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Upscaling Reservoir Transport Parameters for Fractured Porous Media

Hailin Deng
Department of Geological Sciences, Florida State University Tallahassee, Florida 32306, USA
Email: [email protected]

A major challenge for reservoir transport modeling is to obtain reservoir transport parameters at field scale for accurately predicting the influences of physical and chemical heterogeneity on oil/gas/solute transport. This study is to develop a new method for upscaling reservoir transport parameters for fractured porous media with multimodal matrix. First establishes a concept model of reservoir reactive mineral facies with three hierarchical structures including reactive minerals, reactive mineral assemblages and reactive mineral facies; second using mass transfer coefficient in dual porosity model for fractured porous media, the upscaling equations will be derived for hierarchical multimodal matrix in combination of indicator geostatistics and hierarchical transition probability model and stochastic method. Then, Monte Carlo simulations will be conducted to verify the proposed upscaling method. Subsequently, the developed upscaling method will be applied to a fractured reservoir at Rulison site located in the south-central Piceance Basin in west central Colorado, where natural gas (oil) is trapped in fractured sandstone lenses interbedded with shale within Williams Fork Formation of Mesaverde Group in Upper Cretaceous. Nuclear stimulation of the low-permeability reservoir was conducted in 1960s and 1970s. Radionuclide transport and transfer of water and natural gas with tritium in fractured rocks become major concerns because of commercial development of natural gas and environmental protection from radionuclides. Upscaling will bridge the transport parameters gap between the different scales and provide a theoretical and practical link from the laboratory bench to the field scale at which reservoir transport modeling, risk assessment and contaminant remediation are actually conducted.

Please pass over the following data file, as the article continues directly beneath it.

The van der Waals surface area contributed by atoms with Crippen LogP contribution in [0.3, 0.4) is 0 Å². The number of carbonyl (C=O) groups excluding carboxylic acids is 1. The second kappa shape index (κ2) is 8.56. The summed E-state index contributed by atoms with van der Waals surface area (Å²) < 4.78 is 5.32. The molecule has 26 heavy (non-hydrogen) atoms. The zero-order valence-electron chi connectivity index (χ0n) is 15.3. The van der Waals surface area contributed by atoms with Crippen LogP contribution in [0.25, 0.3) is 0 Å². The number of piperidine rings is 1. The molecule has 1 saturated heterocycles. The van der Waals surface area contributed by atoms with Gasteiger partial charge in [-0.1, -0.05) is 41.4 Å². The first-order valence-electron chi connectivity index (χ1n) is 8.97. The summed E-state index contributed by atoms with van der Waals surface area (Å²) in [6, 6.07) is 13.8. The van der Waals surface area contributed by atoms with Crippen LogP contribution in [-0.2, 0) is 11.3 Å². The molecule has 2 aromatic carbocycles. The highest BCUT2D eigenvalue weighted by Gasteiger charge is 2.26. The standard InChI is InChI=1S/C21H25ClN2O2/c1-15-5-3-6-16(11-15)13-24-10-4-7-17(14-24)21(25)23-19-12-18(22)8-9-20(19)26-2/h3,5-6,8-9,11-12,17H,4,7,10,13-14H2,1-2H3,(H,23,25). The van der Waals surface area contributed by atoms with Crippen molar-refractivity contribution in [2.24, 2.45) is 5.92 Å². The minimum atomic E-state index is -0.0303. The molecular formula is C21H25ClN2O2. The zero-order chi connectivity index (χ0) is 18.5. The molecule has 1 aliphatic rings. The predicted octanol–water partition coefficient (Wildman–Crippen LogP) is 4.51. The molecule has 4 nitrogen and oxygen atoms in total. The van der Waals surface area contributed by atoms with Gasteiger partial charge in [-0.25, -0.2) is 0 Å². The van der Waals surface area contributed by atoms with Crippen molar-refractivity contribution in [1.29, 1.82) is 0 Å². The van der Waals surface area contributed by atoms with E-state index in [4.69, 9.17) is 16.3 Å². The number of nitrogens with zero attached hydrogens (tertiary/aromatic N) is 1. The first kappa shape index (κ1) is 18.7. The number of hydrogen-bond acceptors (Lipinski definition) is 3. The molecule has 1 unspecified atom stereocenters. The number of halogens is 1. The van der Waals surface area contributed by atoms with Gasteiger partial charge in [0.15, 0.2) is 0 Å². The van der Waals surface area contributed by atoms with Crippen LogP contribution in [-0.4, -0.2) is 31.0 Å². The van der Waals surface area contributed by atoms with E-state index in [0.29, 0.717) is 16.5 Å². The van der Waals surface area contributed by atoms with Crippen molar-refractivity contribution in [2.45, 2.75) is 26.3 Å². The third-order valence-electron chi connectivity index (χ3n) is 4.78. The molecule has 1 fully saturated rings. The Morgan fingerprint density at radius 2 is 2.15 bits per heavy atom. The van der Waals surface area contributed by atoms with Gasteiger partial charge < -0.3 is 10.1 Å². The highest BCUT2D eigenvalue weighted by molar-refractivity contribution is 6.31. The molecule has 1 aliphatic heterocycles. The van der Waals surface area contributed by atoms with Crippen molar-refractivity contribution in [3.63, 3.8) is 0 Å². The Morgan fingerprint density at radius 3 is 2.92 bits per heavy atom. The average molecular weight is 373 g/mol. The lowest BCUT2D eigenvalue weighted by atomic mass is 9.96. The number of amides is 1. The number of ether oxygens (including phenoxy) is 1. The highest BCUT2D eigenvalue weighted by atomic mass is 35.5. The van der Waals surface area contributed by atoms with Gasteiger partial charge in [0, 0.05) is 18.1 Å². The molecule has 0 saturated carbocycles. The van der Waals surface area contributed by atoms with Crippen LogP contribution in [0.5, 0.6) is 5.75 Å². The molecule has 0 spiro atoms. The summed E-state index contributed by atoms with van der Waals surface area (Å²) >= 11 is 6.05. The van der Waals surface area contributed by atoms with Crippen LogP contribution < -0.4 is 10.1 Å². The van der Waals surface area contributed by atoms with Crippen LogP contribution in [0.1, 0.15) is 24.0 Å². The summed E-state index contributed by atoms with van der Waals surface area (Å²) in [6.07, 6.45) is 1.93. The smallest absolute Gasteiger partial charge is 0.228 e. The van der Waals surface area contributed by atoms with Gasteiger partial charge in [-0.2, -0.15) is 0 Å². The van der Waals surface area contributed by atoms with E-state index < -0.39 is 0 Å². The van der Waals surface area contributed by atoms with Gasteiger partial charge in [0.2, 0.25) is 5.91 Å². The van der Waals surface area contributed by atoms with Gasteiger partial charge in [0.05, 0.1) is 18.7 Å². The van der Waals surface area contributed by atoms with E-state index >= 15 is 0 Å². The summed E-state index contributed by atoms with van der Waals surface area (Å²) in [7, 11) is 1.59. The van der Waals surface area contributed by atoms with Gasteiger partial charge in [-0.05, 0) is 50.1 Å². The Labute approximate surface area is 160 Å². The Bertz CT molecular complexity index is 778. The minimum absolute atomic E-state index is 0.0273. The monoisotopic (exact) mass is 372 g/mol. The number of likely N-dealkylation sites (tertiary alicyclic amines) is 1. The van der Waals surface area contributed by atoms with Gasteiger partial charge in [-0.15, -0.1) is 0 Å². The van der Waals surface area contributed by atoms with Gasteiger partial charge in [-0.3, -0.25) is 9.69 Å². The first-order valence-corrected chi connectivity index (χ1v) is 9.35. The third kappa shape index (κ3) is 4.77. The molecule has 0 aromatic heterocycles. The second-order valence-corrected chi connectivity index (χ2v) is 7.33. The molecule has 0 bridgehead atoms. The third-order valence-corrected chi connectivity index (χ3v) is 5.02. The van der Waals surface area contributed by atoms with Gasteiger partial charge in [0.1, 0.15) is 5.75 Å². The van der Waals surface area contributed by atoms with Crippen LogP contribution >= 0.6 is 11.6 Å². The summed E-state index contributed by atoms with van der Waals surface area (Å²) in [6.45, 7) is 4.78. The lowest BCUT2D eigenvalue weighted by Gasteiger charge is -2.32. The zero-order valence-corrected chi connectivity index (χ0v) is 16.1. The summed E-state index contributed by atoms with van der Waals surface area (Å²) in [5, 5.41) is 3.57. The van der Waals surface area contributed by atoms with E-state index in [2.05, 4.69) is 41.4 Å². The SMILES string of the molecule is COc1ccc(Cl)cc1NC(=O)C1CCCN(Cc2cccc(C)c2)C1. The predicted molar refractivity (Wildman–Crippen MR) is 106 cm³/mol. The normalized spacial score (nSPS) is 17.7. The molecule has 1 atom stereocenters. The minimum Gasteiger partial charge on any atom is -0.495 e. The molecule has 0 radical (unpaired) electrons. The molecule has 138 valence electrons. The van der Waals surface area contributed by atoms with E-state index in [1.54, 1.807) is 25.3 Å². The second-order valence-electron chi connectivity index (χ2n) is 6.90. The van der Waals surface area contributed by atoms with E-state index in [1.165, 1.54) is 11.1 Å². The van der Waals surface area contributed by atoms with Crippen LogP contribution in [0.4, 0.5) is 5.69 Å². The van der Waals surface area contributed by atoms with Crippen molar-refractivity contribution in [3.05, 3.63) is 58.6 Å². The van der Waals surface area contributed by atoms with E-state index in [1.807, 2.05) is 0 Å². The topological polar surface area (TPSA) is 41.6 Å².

AAPG Search and Discovery Article #90094 © 2009 AAPG Foundation Grants in Aid